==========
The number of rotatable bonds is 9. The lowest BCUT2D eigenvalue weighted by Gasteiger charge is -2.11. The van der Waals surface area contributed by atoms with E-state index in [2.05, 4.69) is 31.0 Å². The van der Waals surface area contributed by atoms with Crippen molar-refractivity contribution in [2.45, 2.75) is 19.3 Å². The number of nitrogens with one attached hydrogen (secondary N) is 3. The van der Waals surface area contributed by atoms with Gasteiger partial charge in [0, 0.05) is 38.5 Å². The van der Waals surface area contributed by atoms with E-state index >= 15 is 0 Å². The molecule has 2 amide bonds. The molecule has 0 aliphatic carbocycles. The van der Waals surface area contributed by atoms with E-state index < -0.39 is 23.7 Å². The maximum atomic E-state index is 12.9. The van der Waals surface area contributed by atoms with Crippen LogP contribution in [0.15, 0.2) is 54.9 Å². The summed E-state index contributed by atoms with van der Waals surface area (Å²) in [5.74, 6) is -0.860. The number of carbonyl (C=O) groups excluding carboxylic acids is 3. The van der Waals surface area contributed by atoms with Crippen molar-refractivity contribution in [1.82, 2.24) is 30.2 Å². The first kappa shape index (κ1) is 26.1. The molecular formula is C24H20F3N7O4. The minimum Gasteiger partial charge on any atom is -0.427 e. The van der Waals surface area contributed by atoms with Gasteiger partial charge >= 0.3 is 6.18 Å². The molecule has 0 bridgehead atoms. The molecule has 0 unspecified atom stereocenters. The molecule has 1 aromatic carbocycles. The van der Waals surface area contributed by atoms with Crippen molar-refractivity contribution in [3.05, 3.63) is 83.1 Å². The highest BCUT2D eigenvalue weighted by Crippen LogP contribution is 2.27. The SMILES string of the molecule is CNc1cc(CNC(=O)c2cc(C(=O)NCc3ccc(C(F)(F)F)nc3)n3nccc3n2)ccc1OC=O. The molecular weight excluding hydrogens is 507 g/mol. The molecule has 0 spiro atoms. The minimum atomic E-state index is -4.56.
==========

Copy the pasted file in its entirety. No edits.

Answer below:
The number of rotatable bonds is 9. The lowest BCUT2D eigenvalue weighted by Gasteiger charge is -2.11. The van der Waals surface area contributed by atoms with E-state index in [2.05, 4.69) is 31.0 Å². The van der Waals surface area contributed by atoms with Crippen molar-refractivity contribution in [2.45, 2.75) is 19.3 Å². The number of nitrogens with one attached hydrogen (secondary N) is 3. The van der Waals surface area contributed by atoms with Gasteiger partial charge in [0, 0.05) is 38.5 Å². The van der Waals surface area contributed by atoms with E-state index >= 15 is 0 Å². The molecule has 2 amide bonds. The molecule has 0 aliphatic carbocycles. The van der Waals surface area contributed by atoms with E-state index < -0.39 is 23.7 Å². The maximum atomic E-state index is 12.9. The van der Waals surface area contributed by atoms with Crippen LogP contribution in [0.15, 0.2) is 54.9 Å². The summed E-state index contributed by atoms with van der Waals surface area (Å²) in [5.74, 6) is -0.860. The number of carbonyl (C=O) groups excluding carboxylic acids is 3. The van der Waals surface area contributed by atoms with Crippen molar-refractivity contribution in [1.82, 2.24) is 30.2 Å². The first kappa shape index (κ1) is 26.1. The molecular formula is C24H20F3N7O4. The minimum Gasteiger partial charge on any atom is -0.427 e. The van der Waals surface area contributed by atoms with Gasteiger partial charge >= 0.3 is 6.18 Å². The molecule has 0 bridgehead atoms. The molecule has 0 unspecified atom stereocenters. The molecule has 1 aromatic carbocycles. The van der Waals surface area contributed by atoms with Crippen molar-refractivity contribution in [3.05, 3.63) is 83.1 Å². The highest BCUT2D eigenvalue weighted by Crippen LogP contribution is 2.27. The SMILES string of the molecule is CNc1cc(CNC(=O)c2cc(C(=O)NCc3ccc(C(F)(F)F)nc3)n3nccc3n2)ccc1OC=O. The molecular weight excluding hydrogens is 507 g/mol. The molecule has 0 spiro atoms. The minimum atomic E-state index is -4.56.